Trademark dilution by tarnishment occurs when a business uses a famous mark in commerce and, in doing so, harms the reputation of the well-known mark. When you need litigation support to bolster your IP litigation Keegan & Donato Consulting can advise you on the best approach for a particular survey or provide you with an objective evaluation of existing survey research.
With 30 years of experience in conducting consumer-based surveys, Keegan & Donato Consulting has collaborated with firms that manage some of the largest trademark portfolios in the world. We specialize in trademark and trade dress analyses and surveys and have designed and critiqued hundreds of methodologically sound consumer research studies in a broad range of industries for cases in federal and state court, the TTAB, the NAD, arbitration hearings, and other specialty venues.
FAQs about Tarnishment
Here are some frequently asked questions about trademark dilution by tarnishment:
Q: What is the difference between trademark dilution by tarnishment and trademark blurring?
Trademark dilution by tarnishment and trademark blurring are both forms of trademark dilution, but they differ in how they harm the reputation of a well-known mark.
Trademark dilution by tarnishment occurs when a business uses a famous mark in a way that harms its reputation, such as by associating it with something inferior or offensive. For example, if a shoe company uses the Burger King trademark on shoes of poor quality, the trademark has been tarnished.
Trademark blurring occurs when a business uses a famous mark in a way that weakens its ability to identify and distinguish the goods or services of the mark owner. For example, trademark blurring would occur if a famous brand was used to market a product such as “Google” toothpaste.
Q: What are the elements of a trademark tarnishment claim?
To bring a successful claim for trademark tarnishment, the plaintiff must prove that: (1) the plaintiff’s mark is famous; (2) the defendant is using a mark in commerce that allegedly dilutes the plaintiff’s mark; (3) the defendant’s use of the mark is commercial; and (4) the defendant’s use of the mark is likely to cause dilution by tarnishment.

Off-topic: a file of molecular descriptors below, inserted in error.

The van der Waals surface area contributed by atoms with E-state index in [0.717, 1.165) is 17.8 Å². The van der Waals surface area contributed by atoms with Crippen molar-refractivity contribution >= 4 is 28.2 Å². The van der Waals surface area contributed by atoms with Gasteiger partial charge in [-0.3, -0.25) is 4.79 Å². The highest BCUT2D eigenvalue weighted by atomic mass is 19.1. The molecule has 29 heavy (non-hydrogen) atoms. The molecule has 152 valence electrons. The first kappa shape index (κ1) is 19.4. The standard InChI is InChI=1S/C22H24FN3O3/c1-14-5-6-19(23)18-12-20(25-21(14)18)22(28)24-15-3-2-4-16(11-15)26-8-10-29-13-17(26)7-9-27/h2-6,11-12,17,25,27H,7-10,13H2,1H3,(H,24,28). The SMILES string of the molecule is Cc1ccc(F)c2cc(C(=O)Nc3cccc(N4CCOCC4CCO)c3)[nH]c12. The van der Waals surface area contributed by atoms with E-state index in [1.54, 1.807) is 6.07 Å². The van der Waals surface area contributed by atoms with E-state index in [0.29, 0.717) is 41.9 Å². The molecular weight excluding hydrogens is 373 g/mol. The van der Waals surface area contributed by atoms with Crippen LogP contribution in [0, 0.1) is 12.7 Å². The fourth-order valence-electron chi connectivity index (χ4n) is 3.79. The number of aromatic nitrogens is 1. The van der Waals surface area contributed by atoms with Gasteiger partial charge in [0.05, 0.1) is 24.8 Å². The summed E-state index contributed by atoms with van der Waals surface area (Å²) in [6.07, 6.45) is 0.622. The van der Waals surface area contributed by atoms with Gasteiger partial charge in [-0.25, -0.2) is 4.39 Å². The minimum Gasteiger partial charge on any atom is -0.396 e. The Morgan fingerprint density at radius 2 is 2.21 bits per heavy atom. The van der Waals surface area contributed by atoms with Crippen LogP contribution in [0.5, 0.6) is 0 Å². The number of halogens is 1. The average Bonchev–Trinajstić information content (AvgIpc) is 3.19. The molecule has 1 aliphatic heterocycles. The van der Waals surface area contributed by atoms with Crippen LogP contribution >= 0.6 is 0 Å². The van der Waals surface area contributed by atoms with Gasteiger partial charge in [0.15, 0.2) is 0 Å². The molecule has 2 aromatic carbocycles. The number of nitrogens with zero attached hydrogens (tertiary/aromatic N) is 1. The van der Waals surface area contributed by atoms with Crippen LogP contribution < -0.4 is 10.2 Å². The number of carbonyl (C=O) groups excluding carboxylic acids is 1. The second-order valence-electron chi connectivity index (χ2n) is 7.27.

Q: What are the legal consequences of trademark tarnishment?
Companies can resort to legal recourse under the Trademark Dilution Act (TDA) to safeguard their trademarks and demand compensation for any resulting damages. If a court finds that a defendant has engaged in trademark dilution by tarnishment, it may issue an injunction to stop the defendant from using the mark in a way that dilutes the plaintiff’s mark. The plaintiff may also be entitled to damages, including profits made by the defendant as a result of the dilution, and attorney’s fees.
Q: Is a dilution survey a useful tool?
A dilution survey typically involves presenting respondents with two marks and asking them questions to determine if they perceive any similarity or connection between the marks. If the survey shows that a significant number of consumers are likely to be confused or see a relationship between the two marks, the plaintiff may have a stronger case for trademark dilution.
Don’t overlook the influence that a sound, reliable consumer survey can have on your trademark tarnishment case. Companies like Keegan & Donato Consulting can work within your budget to provide the litigation support you need. Reach out to us at (914) 967-9421 to learn more about our services.